In terms of real estate, “stripper” refers to an individual homeowner who strips the equity out of their home through mortgage refinancing, or to an investor who buys a property in foreclosure and then rents it back to the defaulting homeowner, which also strips the value.
There are many reasons for a homeowner to decide to “strip” their house. They may do it because they don’t want their residence to be used as payment on a debt they owe, or because they need money quickly and don’t understand the consequences of stripping the equity from their home. The former can be a way to make a property unattractive to a creditor, because it will be almost impossible to sell the house without clearing off the lien created by the mortgage. By refinancing the mortgage or taking out a home equity line of credit, the homeowner makes the home a weak target for creditors. In the latter case, the homeowner might take out a home equity line of credit and spend the money without adding value to the house. This strips the equity out of the house without any benefit for the owner. This puts the owner at risk of losing their home if they cannot repay the line of credit.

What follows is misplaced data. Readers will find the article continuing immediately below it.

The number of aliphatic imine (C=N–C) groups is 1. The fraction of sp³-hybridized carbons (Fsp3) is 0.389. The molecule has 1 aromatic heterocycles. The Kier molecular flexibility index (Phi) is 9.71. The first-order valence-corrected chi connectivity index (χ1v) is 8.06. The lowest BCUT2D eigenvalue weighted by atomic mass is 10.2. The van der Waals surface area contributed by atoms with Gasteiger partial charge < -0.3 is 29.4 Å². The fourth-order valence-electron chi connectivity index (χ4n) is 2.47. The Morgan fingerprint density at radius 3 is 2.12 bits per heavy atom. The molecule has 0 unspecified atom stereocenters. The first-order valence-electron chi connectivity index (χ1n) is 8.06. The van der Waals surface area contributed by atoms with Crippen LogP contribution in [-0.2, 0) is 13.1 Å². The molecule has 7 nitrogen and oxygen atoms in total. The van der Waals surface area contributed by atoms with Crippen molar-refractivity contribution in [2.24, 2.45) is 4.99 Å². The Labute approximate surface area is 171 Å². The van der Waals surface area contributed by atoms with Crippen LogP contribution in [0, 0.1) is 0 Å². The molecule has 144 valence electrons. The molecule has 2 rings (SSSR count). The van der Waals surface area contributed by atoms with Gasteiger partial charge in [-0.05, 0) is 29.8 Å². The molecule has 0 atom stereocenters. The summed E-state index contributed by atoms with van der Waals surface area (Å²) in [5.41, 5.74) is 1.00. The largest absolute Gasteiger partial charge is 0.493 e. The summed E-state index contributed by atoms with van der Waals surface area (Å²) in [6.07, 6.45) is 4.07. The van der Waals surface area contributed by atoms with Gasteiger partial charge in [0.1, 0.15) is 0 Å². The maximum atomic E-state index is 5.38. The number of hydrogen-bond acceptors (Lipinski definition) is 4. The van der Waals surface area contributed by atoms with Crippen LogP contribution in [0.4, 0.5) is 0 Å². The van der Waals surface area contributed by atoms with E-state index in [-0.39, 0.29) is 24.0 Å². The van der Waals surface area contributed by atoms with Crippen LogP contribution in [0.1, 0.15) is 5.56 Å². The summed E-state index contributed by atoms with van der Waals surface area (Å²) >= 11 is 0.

Stripping as an investor, where you strip the equity out of a home by buying it in foreclosure and renting it back to the original owner, is diminishing value by buying the house for a price that doesn’t reflect equity, and renting it to the original owner who also gets no equity. This can be dangerous to an investor, because the equity is stripped so no one is benefitting from the sale, and the rental arrangement does not create substantial value for the investor, especially if the renter is delinquent on payments.